Case Study

Case Study - Modelling Targeted Protein Degraders (TPDs) Utilizing Computational and Medicinal Chemistry Approaches

Designing and developing targeted protein degraders is challenging for several reasons. The proteins targeted for degradation, often linked to diseases, exhibit intricate structures and functions that defy easy pinpointing of vulnerable regions or traits. Even when target sites within the protein and the E3 ligase are identified, the creation and synthesis of inhibitor ligands capable of fully activating the proteasome-dependent degradation process pose substantial challenges. The key challenge emerges during the design of the linker that connects these inhibitor ligands. Achieving the right balance in terms of composition, length, and rigidity becomes imperative in order to synthesis stable degraders with the necessary attributes of permeability and solubility.

This case study showcases a project executed by Aragen Life Sciences’ Integrated Drug Discovery (IDD) team. They successfully identified degrader molecules exhibiting the necessary physicochemical characteristics, including stability, permeability, and solubility, crucial for effectively degrading the target Protein of Interest (POI).

Objectives of the Project:

  • Designing and optimization of protein degrader molecules with optimised attributes- stability, permeability, and solubility.
  • Development and optimization of binary complex of target POI and E3 ligase with respective inhibitor ligands.
  • Developing a library of linker molecules with candidates varying based on physicochemical properties.
  • Accurate prediction of the attachment sites within the binary complex for attaching the linkers.
  • Screening the linkers with necessary attributes so that the stable, soluble, and permeable ternary complex can be recognised.


Figure. Degradation mechanism of TPDs

TPDs are heterobifunctional small molecules comprising of two active moieties (one engages E3 ubiquitin ligase and other binds to target protein (POI), meant for degradation) and a linker connecting these two active moieties involved in engaging specific unwanted protein.

About the Client:

The client is a precision therapy company headquartered in the Massachusetts, United States. They specialize in developing novel medications for cancer and blood disorders. Their advanced initiatives encompass systemic mastocytosis, lung cancer, and various cancers characterized by specific genomic profiles, in addition to their work in the field of cancer immunotherapy.

Aragen’s Approach:

Project objectives were achieved through the implementation of computational and medicinal chemistry approaches. Computational approach was adopted to develop binary complexes of POI and E3-Ligase using protein-protein docking and MD (Molecular Dynamis) simulations. The optimized binary complex obtained after the MD simulation was utilized for docking with the library of enumerated linkers. Selection and prioritization of binary complexes was dependent on protein-protein interactions, alignment, and binding energy of the docked species. Preferred and non-preferred complexes obtained from the analysis were prioritized for the synthesis.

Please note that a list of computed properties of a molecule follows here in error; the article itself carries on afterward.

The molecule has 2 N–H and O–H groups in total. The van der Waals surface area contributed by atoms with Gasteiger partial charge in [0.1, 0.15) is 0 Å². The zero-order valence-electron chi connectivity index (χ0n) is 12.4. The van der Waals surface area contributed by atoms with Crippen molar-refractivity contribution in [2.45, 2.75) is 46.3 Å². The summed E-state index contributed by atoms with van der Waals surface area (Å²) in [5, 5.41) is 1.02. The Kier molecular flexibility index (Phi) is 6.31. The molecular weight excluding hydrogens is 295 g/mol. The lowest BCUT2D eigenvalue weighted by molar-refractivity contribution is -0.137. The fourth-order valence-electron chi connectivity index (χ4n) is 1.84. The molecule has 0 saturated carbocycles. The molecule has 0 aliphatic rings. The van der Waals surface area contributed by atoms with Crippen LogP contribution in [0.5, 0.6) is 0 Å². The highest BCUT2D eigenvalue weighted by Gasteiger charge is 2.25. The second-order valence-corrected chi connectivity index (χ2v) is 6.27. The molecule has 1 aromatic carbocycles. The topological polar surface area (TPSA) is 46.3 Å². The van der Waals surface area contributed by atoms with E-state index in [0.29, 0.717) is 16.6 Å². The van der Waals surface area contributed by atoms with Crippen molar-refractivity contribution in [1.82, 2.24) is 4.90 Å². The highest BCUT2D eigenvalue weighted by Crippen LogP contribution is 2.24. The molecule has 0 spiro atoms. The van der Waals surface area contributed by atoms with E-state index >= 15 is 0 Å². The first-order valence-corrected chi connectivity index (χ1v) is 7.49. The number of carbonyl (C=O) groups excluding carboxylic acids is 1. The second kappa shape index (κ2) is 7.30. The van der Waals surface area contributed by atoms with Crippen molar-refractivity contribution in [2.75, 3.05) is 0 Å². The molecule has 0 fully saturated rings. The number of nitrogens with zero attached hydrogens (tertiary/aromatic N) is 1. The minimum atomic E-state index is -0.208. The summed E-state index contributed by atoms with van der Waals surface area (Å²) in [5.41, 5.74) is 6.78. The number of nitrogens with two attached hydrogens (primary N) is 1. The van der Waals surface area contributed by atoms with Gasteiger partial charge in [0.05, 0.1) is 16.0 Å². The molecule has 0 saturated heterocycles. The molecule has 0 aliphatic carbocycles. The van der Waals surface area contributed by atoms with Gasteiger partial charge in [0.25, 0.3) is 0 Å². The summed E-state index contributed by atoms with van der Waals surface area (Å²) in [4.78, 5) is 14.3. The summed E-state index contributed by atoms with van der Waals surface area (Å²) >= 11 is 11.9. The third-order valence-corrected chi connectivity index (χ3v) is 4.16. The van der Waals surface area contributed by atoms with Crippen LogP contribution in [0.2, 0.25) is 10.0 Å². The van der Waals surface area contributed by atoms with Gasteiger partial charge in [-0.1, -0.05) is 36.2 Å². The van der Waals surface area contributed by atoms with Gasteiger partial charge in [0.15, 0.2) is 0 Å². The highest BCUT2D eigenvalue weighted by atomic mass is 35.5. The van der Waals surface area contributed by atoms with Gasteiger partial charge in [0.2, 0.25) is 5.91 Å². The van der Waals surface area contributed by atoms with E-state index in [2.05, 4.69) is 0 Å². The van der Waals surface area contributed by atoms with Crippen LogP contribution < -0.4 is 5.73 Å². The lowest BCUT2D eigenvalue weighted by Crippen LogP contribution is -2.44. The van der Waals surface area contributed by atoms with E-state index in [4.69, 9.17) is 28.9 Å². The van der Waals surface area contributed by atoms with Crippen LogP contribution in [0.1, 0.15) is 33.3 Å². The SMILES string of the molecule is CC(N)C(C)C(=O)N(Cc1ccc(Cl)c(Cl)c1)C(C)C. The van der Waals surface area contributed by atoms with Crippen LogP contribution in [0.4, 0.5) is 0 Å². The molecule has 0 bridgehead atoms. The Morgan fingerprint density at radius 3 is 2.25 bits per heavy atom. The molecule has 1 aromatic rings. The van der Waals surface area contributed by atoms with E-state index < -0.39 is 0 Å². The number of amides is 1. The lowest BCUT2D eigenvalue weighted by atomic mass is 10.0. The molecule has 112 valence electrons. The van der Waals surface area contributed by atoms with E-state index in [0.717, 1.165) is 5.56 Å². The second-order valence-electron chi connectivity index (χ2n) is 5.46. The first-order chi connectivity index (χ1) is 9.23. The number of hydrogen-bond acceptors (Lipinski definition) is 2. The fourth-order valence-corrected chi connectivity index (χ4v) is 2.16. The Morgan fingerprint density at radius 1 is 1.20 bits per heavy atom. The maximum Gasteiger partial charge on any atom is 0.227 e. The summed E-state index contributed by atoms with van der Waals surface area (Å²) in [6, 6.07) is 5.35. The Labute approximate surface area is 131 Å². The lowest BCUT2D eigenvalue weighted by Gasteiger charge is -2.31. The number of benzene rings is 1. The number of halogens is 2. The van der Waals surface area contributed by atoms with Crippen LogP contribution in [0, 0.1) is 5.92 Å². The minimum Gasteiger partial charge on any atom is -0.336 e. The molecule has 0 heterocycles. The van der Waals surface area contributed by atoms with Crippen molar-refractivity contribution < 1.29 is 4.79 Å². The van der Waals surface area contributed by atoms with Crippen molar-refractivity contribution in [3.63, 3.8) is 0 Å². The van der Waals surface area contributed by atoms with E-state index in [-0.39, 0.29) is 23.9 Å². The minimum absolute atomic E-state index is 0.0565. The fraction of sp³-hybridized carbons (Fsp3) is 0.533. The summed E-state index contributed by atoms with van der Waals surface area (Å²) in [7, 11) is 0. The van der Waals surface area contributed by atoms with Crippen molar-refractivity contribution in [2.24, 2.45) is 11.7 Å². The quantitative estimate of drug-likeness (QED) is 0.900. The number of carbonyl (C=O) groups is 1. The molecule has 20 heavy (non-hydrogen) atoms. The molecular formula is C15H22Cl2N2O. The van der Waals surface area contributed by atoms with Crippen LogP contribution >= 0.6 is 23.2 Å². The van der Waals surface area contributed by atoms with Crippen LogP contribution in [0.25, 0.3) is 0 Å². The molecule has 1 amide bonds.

By medicinal chemistry approach, attachment sites of linkers and CRBN ligands were proposed through the understanding of structure activity relationship and alignment of linkers in the binary complex. A library of linkers consisting of linear (PEG, alkyl etc), semi-rigid and rigid types, were explored for the understanding of Stability (chemical, plasma and microsome), solubility and permeability. PHI2 (flexibility descriptor) was utilized as one of the key descriptors for linkers selection. Once the entire library was screened, attachment sites were accurately predicted, TPDs showing good physicochemical and pharmacokinetic properties were selected for the refining computational chemistry approach.

Computational strategy:



Medicinal chemistry strategy:

Optimization of docking protocol: extensive optimization of docking parameters was done and out of 88 experimentally designed TPDs, 77 were subjected for docking calculations. 73% TPDs were correctly predicted using the optimized parameters. Moreover, suitable length and composition of the linker for potent degrader and cellular activity was also determined. Poor solubility and permeability was attributed to thalidomide and liner linkers.

Improving stability and permeability: Modification of the linker from linear to semi-rigidification by introduction of piperazine and triazole units at various position of the linker. Cereblon binder was changed from Thalidomide to Lenalidomide and Phenyl-glutarimide (PG) to improve permeability and maintain the degradation and cellular activity.

Addressing solubility challenges: Further rigidification of the linkers by introduction of appropriate functional groups (cyclic) to increase the rigidity of the TPDs resulting in fivefold improvement in the solubility, activity, and stability (chemical, plasma and microsomal) as confirmed by various biological screening assays. Further modifications in the linkers were done to improve the solubility of the molecules at pH 6.5 enabling intestinal permeability.

Project outcome:

The TPDs that were identified underwent rigorous potency testing, demonstrating remarkable effectiveness, as evidenced by the in vitro assays that are used to quantify the Protein of Interest (POI). The parameters optimized in the computational approach proved to be nearly five times more efficient than existing methods for generating TPD conformers. The project was not only successfully delivered to the client but also received approval for further development. This next phase involves subjecting the identified TPDs to pre-clinical trials, marking a significant advancement in the project’s progression.